Monthly Archives: January 2010

Conscious Encounter

“Creativity is the encounter of the intensely conscious human being with his or her world.” Rollo May

“Art is the quality that makes the difference between merely witnessing or performing things and being touched by them, shaken by them, changed by the forces that are inherent in everything we give and receive.”

“The most characteristic trait of a genuine culture is the integration of concrete, everyday experiences with guiding philosophical ideas.” Rudolph Arnheim

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Re-resolution

A New Yorker cartoon I keep at my desk: “If at first you don’t succeed, redefine success.”

On January 2nd, I resolved to write in this blog every day of 2010. But already I missed two days. So I re-resolve to make new entries almost every day and, on missed days, I’ll make up by copying entries from old or new journals, in which I still write and draw regularly.

Creativity is all about finding one’s rhythm. I’m not in sync yet with daily blogging, though I am now administering five blogs. I’m discovering that for me there can be “blog brain,” just as there is “painting brain,” “novel brain,” or was once upon a time “baby brain.” They are deep holes of concentration and joy into which I free fall or have free-fallen. I didn’t think blogging could be that way, but with Read to Write Books it is.

Blogging can also be about finding one’s voice. In this way, it is similar to other writing forms, published and unpublished. As a writer, I’m aware of who I think my audiences are: journal/sketchbook = me; letters = friends and family; writing for business and nonprofit clients = clients’ audiences; agent queries = my best guess based on web bios; novels = trusted readers, children’s books = children and adults who are delighted by illustrated stories. The blogsphere is different in that its universal accessibility leaves me less sure of who my readers are, though I’m sure there are few at this point. I hope that number grows over time as I find my rhythm for these posts On Creativity.

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Focus

Focus comes from internal prompts, not random external. Listen.

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Howdah

I learned a new word today: Howdah. It’s a carriage or seat in which people ride on the back of an elephant. It’s not one I’ll use often, but wish I could! 

Not howdy. Howdah. I was at the Asian Art Museum in San Francisco with my East Bay College Fund mentee, scholar Emely Srimoukda. There was an actual howdah exhibited, as well as howdahs pictured in art on the walls. You could yell howdy! from your howdah if you had one perched on top of your elephant as you swayed down the road.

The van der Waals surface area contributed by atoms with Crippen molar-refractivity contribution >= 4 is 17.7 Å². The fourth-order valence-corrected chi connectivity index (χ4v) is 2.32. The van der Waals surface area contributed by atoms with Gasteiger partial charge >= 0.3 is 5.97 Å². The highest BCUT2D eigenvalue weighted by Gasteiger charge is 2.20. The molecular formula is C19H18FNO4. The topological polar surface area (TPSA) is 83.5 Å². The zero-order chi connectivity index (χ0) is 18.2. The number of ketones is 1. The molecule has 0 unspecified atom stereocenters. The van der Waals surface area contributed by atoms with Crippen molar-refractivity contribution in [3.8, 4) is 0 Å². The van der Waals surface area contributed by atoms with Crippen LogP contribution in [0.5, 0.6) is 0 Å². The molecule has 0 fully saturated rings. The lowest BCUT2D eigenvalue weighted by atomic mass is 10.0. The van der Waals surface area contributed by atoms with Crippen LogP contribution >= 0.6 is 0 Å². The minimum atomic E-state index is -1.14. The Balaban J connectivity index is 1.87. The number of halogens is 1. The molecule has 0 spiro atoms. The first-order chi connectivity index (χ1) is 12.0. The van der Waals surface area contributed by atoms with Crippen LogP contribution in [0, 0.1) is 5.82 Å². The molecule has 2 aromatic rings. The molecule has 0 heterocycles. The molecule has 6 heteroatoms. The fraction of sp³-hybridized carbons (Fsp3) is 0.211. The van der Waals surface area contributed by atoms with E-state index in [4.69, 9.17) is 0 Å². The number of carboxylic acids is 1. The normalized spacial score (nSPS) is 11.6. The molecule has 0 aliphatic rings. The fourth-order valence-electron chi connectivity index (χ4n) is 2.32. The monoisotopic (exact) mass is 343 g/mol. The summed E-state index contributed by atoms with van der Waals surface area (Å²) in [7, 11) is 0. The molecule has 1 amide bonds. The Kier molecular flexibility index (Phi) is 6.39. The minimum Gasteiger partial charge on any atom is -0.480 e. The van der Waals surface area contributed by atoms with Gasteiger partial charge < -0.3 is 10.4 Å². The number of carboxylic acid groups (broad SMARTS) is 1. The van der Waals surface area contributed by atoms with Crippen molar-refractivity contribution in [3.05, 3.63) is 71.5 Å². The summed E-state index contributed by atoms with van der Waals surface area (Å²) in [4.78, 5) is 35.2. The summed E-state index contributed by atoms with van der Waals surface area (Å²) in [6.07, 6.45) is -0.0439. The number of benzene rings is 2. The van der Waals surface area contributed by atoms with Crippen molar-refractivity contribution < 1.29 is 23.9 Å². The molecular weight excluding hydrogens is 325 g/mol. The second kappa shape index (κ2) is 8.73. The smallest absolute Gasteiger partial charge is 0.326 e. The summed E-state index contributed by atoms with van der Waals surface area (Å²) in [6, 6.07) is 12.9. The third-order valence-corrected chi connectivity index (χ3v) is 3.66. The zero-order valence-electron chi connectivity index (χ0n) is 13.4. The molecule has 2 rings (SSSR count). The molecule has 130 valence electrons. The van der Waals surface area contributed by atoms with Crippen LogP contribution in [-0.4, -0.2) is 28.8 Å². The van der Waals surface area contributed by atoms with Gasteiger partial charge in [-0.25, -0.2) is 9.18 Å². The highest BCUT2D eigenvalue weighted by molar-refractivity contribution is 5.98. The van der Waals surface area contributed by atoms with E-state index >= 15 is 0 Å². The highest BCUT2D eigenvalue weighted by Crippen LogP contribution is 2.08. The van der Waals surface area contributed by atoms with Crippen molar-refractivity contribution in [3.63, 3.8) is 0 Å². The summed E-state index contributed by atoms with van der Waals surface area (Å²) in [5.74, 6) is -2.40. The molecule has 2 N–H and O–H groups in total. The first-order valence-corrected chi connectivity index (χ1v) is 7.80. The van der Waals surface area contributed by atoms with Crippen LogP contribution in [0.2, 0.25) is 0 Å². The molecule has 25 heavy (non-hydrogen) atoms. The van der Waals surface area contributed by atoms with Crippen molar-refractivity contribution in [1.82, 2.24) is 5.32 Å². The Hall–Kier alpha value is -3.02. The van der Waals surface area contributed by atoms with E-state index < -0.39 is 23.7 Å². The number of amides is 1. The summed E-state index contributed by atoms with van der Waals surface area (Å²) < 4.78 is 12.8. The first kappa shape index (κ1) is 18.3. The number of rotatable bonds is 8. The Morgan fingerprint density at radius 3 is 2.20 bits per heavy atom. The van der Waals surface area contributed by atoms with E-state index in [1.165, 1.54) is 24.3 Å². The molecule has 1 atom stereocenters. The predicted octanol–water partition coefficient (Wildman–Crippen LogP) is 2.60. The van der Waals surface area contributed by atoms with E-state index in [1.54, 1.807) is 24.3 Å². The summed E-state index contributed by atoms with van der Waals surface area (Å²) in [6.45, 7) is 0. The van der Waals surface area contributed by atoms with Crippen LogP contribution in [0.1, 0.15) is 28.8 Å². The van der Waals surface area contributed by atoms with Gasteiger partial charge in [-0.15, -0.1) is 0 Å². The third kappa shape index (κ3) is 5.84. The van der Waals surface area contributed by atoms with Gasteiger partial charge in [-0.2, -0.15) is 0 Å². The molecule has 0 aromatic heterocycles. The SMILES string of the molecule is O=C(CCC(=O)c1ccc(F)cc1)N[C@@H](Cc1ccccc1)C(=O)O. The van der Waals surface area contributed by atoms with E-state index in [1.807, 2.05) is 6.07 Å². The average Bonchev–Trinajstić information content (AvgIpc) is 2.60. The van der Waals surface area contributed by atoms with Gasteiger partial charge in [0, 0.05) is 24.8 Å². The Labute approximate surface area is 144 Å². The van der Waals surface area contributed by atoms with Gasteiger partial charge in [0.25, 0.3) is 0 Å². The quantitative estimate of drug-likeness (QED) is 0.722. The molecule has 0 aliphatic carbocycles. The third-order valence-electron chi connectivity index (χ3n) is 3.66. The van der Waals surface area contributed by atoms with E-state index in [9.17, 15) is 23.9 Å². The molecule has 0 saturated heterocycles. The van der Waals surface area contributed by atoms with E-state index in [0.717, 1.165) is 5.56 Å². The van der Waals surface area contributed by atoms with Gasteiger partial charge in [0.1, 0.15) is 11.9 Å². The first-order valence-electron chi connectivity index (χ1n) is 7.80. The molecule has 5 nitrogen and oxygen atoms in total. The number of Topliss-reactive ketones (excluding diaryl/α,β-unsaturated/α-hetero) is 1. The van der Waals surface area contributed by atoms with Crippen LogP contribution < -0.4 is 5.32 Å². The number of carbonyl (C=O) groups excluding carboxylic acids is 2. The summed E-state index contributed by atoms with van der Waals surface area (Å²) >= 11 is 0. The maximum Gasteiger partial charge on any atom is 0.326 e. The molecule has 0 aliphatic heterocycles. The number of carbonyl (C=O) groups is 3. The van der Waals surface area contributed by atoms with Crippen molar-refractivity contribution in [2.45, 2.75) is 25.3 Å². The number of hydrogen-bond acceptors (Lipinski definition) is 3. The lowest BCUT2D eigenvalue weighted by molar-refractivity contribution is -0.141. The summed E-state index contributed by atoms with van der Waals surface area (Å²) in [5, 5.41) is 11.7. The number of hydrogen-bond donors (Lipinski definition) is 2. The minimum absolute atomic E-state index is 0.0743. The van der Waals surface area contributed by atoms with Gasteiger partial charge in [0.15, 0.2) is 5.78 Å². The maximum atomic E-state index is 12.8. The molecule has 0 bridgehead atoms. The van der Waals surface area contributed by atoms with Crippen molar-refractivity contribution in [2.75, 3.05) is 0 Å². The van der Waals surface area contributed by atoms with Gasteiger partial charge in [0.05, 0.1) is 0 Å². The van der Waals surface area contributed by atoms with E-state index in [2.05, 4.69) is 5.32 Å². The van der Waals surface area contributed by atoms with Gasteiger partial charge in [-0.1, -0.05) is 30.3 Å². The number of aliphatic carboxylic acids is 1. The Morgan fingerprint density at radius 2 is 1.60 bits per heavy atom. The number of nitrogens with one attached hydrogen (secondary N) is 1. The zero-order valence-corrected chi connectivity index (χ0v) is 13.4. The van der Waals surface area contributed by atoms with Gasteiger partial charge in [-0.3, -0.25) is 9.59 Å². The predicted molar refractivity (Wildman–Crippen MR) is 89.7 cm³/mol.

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Evidence

I keep a quote by Anonymous on my desk: “Art is the giving by each woman of her evidence to the world. Those who wish to give, love to give, discover the pleasure of giving. Those who give are tremendously strong.” Right next to it a fortune cookie keeper: “If you wish to, you will have an opportunity.”

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Creation and Destruction

Picasso said, “Every act of creation is an act of destruction.” I don’t think it works vice versa. A client I work with at OneCalifornia Bank in Oakland emailed me today to say that the bank had been vandalized and a front window broken. She wanted information about replacing the large decal of the logo that I had designed. I could easily direct her to that information, but I can’t easily understand the destructive action. The bank was founded by generous, good-hearted people to improve economic opportunity and benefit the Oakland community.

I like to round out these short entries, tie up loose ends, end with an “ah-ha,” but nothing rescues this one.

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Starting Small

A new acquaintance Dani Antman comes to visit my studio and take a walk. She’s wanting to set up a studio in her home and start painting again. I tell her about “starting small,” the way a teacher of mine at the Kansas City Art Institute, Michael Meyers, once suggested: “Do whatever you can finish in the amount of time you have, use whatever you have—your name in script, for instance.” In those days I was holding down several teaching jobs and came home tired every day. I began making one-inch square, colored pencil drawings from cursive shapes. They soon demanded more from me and I gave it; I drew, fueled by the work, while listening for hours to classical music every night. One-inch drawings became six-inch grids became two-feet layered plexiglas acrylic paintings that I exhibited in my first museum competition.  

This is what we can do for one another: inspire the starting small with the belief that deeper engagement will multiply our efforts many-fold.

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